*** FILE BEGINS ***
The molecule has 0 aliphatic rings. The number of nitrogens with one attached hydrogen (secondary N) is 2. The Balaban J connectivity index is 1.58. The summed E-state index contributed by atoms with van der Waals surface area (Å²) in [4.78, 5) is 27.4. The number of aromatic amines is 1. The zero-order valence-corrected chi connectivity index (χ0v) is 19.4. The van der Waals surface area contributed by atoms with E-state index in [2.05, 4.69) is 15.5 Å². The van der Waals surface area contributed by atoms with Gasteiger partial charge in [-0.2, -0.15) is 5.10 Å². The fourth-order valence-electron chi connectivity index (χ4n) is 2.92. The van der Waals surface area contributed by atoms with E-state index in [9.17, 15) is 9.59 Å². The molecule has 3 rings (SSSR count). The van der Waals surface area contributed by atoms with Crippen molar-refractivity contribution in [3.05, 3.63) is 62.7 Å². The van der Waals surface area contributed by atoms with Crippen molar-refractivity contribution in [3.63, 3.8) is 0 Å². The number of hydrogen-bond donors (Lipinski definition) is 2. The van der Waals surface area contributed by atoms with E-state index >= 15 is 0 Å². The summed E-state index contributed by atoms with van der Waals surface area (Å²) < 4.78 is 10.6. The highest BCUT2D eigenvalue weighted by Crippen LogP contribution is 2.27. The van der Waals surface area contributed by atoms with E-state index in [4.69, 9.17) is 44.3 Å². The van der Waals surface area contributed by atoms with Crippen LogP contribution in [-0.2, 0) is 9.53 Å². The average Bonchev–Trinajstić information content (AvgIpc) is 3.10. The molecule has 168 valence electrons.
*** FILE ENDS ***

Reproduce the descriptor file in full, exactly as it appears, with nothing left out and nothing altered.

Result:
The molecule has 0 aliphatic rings. The number of nitrogens with one attached hydrogen (secondary N) is 2. The Balaban J connectivity index is 1.58. The summed E-state index contributed by atoms with van der Waals surface area (Å²) in [4.78, 5) is 27.4. The number of aromatic amines is 1. The zero-order valence-corrected chi connectivity index (χ0v) is 19.4. The van der Waals surface area contributed by atoms with E-state index in [2.05, 4.69) is 15.5 Å². The van der Waals surface area contributed by atoms with Gasteiger partial charge in [-0.2, -0.15) is 5.10 Å². The fourth-order valence-electron chi connectivity index (χ4n) is 2.92. The van der Waals surface area contributed by atoms with E-state index in [9.17, 15) is 9.59 Å². The molecule has 3 rings (SSSR count). The van der Waals surface area contributed by atoms with Crippen molar-refractivity contribution in [3.05, 3.63) is 62.7 Å². The van der Waals surface area contributed by atoms with Crippen molar-refractivity contribution in [3.63, 3.8) is 0 Å². The number of hydrogen-bond donors (Lipinski definition) is 2. The van der Waals surface area contributed by atoms with E-state index >= 15 is 0 Å². The summed E-state index contributed by atoms with van der Waals surface area (Å²) < 4.78 is 10.6. The highest BCUT2D eigenvalue weighted by Crippen LogP contribution is 2.27. The van der Waals surface area contributed by atoms with E-state index in [4.69, 9.17) is 44.3 Å². The van der Waals surface area contributed by atoms with Crippen LogP contribution in [-0.2, 0) is 9.53 Å². The average Bonchev–Trinajstić information content (AvgIpc) is 3.10. The molecule has 168 valence electrons.